Shortly after we arrived, late, having gotten lost, Grace went with the other campers to round up the horses from the fields and bring them back to the barn. Grace and I hugged briefly and I felt this welling up of emotion, a mix of regret and sadness and fear that probably matched her own feelings but then she walked off easily. I know she will be fine, just as she was in kindergarten and will be in college. I stood and spoke to the director for a while and felt very reassured that the culture of the camp will be a good fit for Grace. A lot of the camp is focused on taking care of the horses and riding which, in the words of the director, “demands a lot of kindness, respect and clear communication. The girls tend to treat each other with the same level of respect that the horses require.”
A lot of preparation had gone into getting there. We had to buy a lot of riding gear- boots, chaps, breeches, gloves, a vest and her own lead rope- and make sure she had enough warm clothes and various things like warm slippers, a good flash light, her own set of towels and two sets of twin sheets. She needed muck boots and a laundry bag. I spent weeks online in the spring getting all the gear, making sure it fit, sending it back and reordering until she had everything she needed. We had spent the day before she left washing clothes and marking each and every item she was bringing with her name in black sharpie. “My mother had to actually sew labels into all my clothing because they didn’t have sharpies back then,” I told her. “Come to think of it, my mom tried these iron on labels the first year I went and they all fell off in the wash. I told her she had to sew them in like all the other mothers had, and the next summer did.”
We drove in rain that came and went with the varying dark clouds overhead as we trundled down the interstate. I had clicked on a link on the camp’s website for directions and the page was up on my computer which Grace held on her lap. We listened to Justin Timberlake and sang every song together-It’s like you’re my mirror, my mirror staring back at me, keep your eyes on me…- for the fifty odd miles to our exit. I reached over and rubbed her arm, asking how she felt and she said she was still excited and getting more nervous. When we exited the interstate she read the directions off the computer which had us take several roads and routes for sixteen miles until we reached the last step and there was no camp. “Let me see that,” I said, pulling over to the side of the dirt road with farms on either side of us and took the computer onto my lap. “Shit.” The directions had us at a random location that shared one word of the name of her camp. “I should have double check these directions. What an idiot.”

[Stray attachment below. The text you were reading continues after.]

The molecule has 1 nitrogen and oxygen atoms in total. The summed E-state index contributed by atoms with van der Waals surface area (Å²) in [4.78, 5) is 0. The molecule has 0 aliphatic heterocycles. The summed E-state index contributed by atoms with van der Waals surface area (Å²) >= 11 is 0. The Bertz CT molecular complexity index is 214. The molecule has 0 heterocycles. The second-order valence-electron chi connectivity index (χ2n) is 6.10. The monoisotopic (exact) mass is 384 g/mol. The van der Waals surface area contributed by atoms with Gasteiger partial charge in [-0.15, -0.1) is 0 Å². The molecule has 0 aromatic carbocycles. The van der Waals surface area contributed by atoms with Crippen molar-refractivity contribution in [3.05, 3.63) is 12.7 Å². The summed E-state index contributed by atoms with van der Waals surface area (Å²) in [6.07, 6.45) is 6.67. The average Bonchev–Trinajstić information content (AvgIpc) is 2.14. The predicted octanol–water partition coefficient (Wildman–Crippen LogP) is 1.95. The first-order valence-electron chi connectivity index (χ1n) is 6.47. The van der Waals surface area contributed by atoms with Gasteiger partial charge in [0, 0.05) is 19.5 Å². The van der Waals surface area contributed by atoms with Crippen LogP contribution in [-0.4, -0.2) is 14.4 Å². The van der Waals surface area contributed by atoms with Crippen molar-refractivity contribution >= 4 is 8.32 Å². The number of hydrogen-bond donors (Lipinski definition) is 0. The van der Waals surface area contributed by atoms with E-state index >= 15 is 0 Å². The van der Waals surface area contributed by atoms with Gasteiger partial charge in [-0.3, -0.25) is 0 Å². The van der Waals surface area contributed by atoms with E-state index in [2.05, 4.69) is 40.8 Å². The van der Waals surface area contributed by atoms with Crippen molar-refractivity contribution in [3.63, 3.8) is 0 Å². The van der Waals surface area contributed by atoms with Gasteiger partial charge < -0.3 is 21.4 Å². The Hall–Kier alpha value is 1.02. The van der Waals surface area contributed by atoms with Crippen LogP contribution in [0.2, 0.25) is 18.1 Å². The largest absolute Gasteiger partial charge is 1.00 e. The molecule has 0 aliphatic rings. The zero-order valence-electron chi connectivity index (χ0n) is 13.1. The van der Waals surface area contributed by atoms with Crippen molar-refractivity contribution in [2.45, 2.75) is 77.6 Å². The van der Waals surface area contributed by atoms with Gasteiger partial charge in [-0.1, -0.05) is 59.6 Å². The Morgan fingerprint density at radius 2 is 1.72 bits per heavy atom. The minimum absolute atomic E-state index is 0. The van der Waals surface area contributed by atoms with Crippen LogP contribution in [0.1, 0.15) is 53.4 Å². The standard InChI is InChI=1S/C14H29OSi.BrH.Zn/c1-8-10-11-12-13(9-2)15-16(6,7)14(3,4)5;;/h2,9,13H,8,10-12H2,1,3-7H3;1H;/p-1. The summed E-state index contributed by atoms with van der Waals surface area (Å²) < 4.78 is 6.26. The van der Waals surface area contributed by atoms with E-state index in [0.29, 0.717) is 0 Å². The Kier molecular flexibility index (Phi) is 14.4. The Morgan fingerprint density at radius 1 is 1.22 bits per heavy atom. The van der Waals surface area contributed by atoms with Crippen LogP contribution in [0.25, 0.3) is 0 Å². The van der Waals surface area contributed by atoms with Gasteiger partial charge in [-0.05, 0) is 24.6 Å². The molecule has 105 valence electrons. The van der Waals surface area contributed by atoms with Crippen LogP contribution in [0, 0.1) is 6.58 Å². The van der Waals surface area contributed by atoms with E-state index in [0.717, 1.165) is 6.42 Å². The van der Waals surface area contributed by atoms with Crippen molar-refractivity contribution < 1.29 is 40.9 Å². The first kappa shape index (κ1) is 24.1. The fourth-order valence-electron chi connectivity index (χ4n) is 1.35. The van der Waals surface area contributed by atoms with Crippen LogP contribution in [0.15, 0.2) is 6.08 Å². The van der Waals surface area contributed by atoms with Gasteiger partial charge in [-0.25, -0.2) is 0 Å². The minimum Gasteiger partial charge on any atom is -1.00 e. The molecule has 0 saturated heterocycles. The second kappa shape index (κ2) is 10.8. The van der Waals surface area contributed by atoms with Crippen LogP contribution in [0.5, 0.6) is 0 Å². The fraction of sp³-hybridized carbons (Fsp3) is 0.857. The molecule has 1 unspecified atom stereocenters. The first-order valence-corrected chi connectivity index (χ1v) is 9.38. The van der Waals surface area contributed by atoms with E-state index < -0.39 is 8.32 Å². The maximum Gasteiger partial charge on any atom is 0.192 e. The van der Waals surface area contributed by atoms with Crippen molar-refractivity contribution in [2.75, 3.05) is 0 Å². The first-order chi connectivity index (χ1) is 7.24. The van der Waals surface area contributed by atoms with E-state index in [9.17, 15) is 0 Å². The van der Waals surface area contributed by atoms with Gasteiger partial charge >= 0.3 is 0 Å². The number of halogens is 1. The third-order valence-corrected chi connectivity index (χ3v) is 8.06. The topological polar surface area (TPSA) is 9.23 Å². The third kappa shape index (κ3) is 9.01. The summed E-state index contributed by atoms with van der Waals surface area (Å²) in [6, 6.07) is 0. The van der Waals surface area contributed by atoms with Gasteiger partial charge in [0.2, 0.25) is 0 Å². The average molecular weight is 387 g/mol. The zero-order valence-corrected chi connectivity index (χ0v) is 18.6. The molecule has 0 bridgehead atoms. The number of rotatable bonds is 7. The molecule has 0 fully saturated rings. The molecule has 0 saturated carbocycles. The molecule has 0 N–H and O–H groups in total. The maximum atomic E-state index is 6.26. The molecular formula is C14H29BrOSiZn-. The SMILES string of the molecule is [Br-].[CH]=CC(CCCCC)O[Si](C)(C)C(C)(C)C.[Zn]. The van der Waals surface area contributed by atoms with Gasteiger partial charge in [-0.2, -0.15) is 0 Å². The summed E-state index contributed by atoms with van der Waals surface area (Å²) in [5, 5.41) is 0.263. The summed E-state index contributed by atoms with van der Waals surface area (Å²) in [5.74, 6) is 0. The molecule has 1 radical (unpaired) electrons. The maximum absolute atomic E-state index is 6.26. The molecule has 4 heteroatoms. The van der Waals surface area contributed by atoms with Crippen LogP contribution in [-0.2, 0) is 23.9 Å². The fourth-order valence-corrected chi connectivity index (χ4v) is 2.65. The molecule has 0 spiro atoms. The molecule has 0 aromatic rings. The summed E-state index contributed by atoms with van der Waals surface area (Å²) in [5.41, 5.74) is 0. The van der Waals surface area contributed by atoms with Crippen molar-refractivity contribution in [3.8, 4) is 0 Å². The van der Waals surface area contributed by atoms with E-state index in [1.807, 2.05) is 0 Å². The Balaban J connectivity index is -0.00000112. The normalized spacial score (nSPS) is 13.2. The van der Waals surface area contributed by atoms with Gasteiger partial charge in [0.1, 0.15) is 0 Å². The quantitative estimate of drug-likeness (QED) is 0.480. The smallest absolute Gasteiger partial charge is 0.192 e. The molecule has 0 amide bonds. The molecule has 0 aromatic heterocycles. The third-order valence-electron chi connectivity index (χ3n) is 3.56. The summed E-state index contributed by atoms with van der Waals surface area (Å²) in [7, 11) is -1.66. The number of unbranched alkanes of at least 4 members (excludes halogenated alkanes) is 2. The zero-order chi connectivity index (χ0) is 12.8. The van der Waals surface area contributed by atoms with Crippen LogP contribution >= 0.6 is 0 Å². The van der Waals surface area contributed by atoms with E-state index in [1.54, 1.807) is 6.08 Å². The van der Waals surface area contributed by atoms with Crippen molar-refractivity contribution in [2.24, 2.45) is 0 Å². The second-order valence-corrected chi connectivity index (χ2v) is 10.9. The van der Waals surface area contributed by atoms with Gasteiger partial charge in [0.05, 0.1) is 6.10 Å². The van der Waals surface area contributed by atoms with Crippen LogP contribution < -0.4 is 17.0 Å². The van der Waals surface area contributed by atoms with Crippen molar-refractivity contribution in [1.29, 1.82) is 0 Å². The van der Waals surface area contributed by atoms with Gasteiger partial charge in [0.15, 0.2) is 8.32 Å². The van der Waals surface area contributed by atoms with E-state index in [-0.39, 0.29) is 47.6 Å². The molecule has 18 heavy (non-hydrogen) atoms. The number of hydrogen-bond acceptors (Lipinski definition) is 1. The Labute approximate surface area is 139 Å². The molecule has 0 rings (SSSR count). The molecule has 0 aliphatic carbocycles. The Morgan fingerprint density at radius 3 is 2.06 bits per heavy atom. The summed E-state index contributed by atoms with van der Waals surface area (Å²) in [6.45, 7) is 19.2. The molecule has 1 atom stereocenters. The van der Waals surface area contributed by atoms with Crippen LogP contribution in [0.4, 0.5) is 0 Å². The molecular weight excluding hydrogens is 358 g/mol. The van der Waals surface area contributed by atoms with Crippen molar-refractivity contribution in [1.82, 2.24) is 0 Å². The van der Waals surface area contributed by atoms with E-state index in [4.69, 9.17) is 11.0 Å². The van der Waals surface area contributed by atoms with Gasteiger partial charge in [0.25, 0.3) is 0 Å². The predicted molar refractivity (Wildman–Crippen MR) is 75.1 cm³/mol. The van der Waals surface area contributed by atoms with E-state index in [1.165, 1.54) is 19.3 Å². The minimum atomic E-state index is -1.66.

It was 2 pm, the time we were supposed to be there, and the only thing we could do was drive the sixteen miles back to the interstate and hope that we would have cell service enough to get the address of the camp and use the map on my phone. It was sprinkling and Grace was calm. “It’s fine Mom. It doesn’t matter.”
Grace was very upbeat as we fumbled around on the roads trying to figure out our way, back tracking and turning around more than once. “It’s actually good we had to go through all this,” she said, “because I’m not nervous anymore. I just want to get there.”
When we finally arrived an hour and a half later, it was raining hard. Her roommate showed us their room and I offered to bring her things in while she went to an orientation meeting already in progress. I lugged the heavy bin full of all her stuff up the stairs and into her small shared room. As I stared at the bed and the empty chest of drawers that would be hers I considered unpacking for her and making her bed, since the other girls had already done that. But I realized she would be fine. She’s old enough to do it all by herself. Maybe her roommate would even help.